Among the winners at the 89th Academy Awards, the one who became the most public face of this year’s intersection between politics and the Oscars was not at the Dolby to pick up his statue. Asghar Farhadi’s The Salesman scooped the Best Foreign Language Film Oscar, giving the respected Iranian director his second win in the category — albeit for a film that many feel may ultimately be remembered more for its cause célèbre status as a rebuke of President Donald Trump’s immigration policies.
Accepting the Oscar tonight for Farhadi was Iranian-American engineer Anousheh Ansari who read a statement from the director. She began on his behalf, “I am sorry I’m not with you tonight. My absence is out of respect for the people of my country and those of the other six countries who have been disrespected by the inhumane law that bans entry of immigrants to the U.S.”
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Farhadi made headlines in January when he said he would not attend the Academy Awards, even if given special dispensation to do so. This was immediately in the wake of President Trump’s attempt to ban citizens of seven predominantly Muslim countries, including Iran, from entering the U.S. While Trump’s ban has since been blocked by federal judges, Farhadi has remained steadfast in his position. He recently made appearances via video, including at last week’s UTA rally and this evening’s UK premiere of The Salesman in Trafalgar Square.
His message tonight from the Dolby, via Ansari, continued, “Dividing the world into the us and our enemies categories creates fear, a deceitful justification for aggression and war. These wars prevent democracy and human rights in countries which themselves have been victims of aggression. Filmmakers can turn their cameras to capture shared human qualities and break stereotypes of various nationalities and religions. They create empathy between us and others; an empathy which we need today more than ever.”
The Foreign Language race took on a highly geopolitical profile this year, even before Trump’s executive order was signed in late January. When word initially spread that it was being planned, The Salesman‘s co-star Taraneh Alidoosti said she would not attend the Oscars as a protest against the then-proposed order. Farhadi’s own situation, as well as that of several other nominees, then continued to thrust the category under a brighter spotlight than normal.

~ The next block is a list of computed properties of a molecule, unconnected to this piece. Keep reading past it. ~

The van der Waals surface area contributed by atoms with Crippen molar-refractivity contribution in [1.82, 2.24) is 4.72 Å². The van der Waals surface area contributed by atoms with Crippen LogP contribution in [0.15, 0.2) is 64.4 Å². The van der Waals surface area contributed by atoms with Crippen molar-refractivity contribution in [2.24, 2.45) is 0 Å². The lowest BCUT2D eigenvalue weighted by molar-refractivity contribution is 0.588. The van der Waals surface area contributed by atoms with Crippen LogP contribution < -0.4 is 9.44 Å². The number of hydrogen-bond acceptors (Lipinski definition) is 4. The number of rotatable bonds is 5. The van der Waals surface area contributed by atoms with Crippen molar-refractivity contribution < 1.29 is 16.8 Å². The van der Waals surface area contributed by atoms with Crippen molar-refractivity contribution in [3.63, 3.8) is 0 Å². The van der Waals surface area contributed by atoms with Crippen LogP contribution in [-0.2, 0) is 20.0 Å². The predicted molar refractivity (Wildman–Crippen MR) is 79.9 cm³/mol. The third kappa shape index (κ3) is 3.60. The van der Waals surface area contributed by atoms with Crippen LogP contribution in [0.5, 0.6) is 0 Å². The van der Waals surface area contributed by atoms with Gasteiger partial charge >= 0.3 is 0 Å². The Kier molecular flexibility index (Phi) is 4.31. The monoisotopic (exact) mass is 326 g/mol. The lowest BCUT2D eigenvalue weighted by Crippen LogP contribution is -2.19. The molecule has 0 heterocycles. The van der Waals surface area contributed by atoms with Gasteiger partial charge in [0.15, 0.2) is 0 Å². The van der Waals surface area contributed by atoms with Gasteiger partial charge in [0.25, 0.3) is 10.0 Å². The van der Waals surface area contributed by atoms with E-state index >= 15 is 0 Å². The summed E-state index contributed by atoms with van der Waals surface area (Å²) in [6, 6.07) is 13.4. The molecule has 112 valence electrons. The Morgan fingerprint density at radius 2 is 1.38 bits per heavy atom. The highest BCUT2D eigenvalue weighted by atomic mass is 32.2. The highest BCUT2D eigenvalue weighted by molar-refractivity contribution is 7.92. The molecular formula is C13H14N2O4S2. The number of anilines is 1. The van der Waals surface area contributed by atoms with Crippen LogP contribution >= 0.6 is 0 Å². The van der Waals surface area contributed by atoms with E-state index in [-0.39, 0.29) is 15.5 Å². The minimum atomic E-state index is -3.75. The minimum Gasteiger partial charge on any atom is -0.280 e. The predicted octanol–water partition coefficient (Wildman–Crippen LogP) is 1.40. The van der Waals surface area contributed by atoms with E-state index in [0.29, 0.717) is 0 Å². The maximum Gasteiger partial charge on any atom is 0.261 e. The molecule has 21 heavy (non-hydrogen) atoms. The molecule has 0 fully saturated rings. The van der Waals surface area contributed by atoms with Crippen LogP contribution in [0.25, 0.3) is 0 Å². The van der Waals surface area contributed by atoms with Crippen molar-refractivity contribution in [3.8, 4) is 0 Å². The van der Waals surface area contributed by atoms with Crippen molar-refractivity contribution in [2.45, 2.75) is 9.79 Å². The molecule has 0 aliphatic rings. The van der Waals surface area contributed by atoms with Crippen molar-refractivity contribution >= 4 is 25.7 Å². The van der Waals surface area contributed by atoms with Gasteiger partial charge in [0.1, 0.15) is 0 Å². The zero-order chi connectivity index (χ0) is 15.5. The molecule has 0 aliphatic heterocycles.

Somewhat ironically, of the five nominees in this category, The Salesman is among the least political. The psychological drama is about a young couple forced to move into a new apartment after their old flat becomes damaged. Once relocated, a sudden eruption of violence linked to the previous tenant changes the couple’s life. In the film, they also are starring in a production of Death Of A Salesman. Cohen Media Group released the picture domestically in late January. It debuted in Cannes where it won the Screenplay and Best Actor prizes.
Ahead of the weekend, the six nominated directors in the category released a joint statement expressing their “emphatic disapproval of the climate of fanaticism and nationalism we see today in the U.S. and in so many other countries.” Together, they said that whoever won the Academy Award, “we refuse to think in terms of borders. We believe there is no best country, best gender, best religion or best color. We want this award to stand as a symbol of the unity between nations and the freedom of the arts.”
The other nominees included Toni Erdmann by Germany’s Maren Ade; Land Of Mine from Denmark’s Martin Zandvliet; A Man Called Ove from Sweden’s Hannes Holm; and Australia’s Tanna by Martin Butler and Bentley Dean, a first nomination for Oz.
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